LONDON, Aug 11 � Unveiling vigorous measures to tackle Britain�s worst riots in decades, Premier David Cameron today promised extra powers to police to quell the violence as a massive clampdown in London and other major cities netted over 1,200 trouble-makers and prevented further chaos, reports PTI.
Police raided houses to hunt down masked youths responsible for four days of violent unrest as calm descended on London and other affected areas in northeastern and southeastern England. Heavy torrential rains also came to the aid of the authorities, making foot movement on the streets difficult.
Cameron, who deployed thousands of police personnel on streets in the affected areas, vowed to act �decisively� to restore order.
Outlining a number of measures to combat the mayhem that overtook his nation shocking the world, he promised new powers to police and law enforcement agencies and state support to those who had suffered losses in the violence.
As a first major step to counter street violence, Cameron announced that police and security agencies had been given special powers not to allow people to move around with masks.
His remarks came as television cameras showed that most of the arson, looting and violence had been carried out by youngsters wearing masks.
�We will not allow a violent few to beat us,� Cameron said addressing a rare recall of Parliament to tackle the extraordinary situation.
His hard-hitting riposte to violence came as police all over London and outlying counties conducted massive raids on houses arresting over 1,200 people who had been caught on CCTV cameras indulging in mindless violence.
Cameron, who refused to bow down to pressure, did not announce any softening of austerity plans and expenditure cuts, which left-leaning parties and lawmakers have blamed for the malaise that has rocked the nation, whose social and perhaps racial tensions exploded in four nights of bewildering violence.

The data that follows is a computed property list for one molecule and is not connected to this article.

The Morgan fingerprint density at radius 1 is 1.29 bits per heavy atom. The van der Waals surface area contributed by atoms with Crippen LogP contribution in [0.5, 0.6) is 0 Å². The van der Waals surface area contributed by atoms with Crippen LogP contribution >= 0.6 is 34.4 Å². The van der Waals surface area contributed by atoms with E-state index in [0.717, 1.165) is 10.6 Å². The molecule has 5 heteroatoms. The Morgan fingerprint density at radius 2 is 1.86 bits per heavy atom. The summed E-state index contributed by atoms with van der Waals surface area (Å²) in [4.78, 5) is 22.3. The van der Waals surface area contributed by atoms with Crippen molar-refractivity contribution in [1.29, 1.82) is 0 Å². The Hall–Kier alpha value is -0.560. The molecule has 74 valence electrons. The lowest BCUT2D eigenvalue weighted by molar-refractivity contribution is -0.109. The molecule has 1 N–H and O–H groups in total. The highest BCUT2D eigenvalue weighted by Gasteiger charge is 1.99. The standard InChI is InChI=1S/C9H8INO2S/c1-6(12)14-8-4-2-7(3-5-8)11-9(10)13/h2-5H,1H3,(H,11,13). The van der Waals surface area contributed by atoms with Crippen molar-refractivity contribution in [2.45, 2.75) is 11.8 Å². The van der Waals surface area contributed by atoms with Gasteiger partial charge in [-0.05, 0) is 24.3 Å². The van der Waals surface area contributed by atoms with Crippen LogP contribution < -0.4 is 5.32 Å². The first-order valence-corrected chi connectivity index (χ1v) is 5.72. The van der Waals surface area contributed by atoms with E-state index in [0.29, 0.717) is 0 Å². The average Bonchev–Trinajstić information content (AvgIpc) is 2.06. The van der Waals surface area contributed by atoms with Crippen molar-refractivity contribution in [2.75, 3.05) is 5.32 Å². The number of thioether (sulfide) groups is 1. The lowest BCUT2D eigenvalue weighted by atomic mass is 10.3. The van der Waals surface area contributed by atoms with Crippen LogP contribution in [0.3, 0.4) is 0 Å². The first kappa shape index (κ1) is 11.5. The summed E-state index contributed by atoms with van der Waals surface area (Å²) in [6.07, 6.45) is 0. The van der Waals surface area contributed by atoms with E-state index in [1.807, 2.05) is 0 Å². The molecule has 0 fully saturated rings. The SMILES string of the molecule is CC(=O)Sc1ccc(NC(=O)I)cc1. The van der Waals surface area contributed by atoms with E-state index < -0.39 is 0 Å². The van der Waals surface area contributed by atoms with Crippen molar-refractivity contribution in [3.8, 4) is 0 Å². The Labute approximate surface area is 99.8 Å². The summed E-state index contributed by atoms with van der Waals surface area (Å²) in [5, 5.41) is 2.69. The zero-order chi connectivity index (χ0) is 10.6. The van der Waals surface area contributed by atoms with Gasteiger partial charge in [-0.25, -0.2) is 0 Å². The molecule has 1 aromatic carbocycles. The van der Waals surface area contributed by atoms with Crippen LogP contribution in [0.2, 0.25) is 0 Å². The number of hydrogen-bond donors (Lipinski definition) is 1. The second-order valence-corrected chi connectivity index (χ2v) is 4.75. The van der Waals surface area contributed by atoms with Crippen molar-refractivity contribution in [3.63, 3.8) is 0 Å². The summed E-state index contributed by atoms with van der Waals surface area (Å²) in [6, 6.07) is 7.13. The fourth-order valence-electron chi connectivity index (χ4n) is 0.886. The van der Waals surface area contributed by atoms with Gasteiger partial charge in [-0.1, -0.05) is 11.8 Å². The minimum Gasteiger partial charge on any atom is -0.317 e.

He also said the authorities were looking at whether there should be limits on the use of social media sites like Twitter and Facebook to spread disorder. Authorities were considering �whether it would be right to stop people communicating via these websites and services when we know they are plotting violence, disorder and criminality,� he said.
The Prime Minister said the violence had nothing to do with politics or protests, but it was purely motivated by theft. He vowed that the �climate of fear� will not be allowed to exist on streets.
Cameron, as well as his Chancellor of Exchequer George Osborne, exuded confidence that nothing would be allowed to impede the country from hosting next year�s Olympics, as British Association of Insurance estimated the losses in four days of rioting to excess of � 200 million.
Deputy Assistant Commissioner of Police Stephen Kavanagh said the raids to round up suspects had begun overnight and authorities had issued more than 100 arrest warrants. �More warrants and arrests are not ruled out,� he said disclosing that police had photo evidence of the youths and gangs involved in violence.
�We expect hundreds of more people to be in custody by tonight,� the high ranking police official said.
Not ruling out the possibilities of involvement of gangs in the violence, Cameron promised to look to the US for help for fighting the street gangs.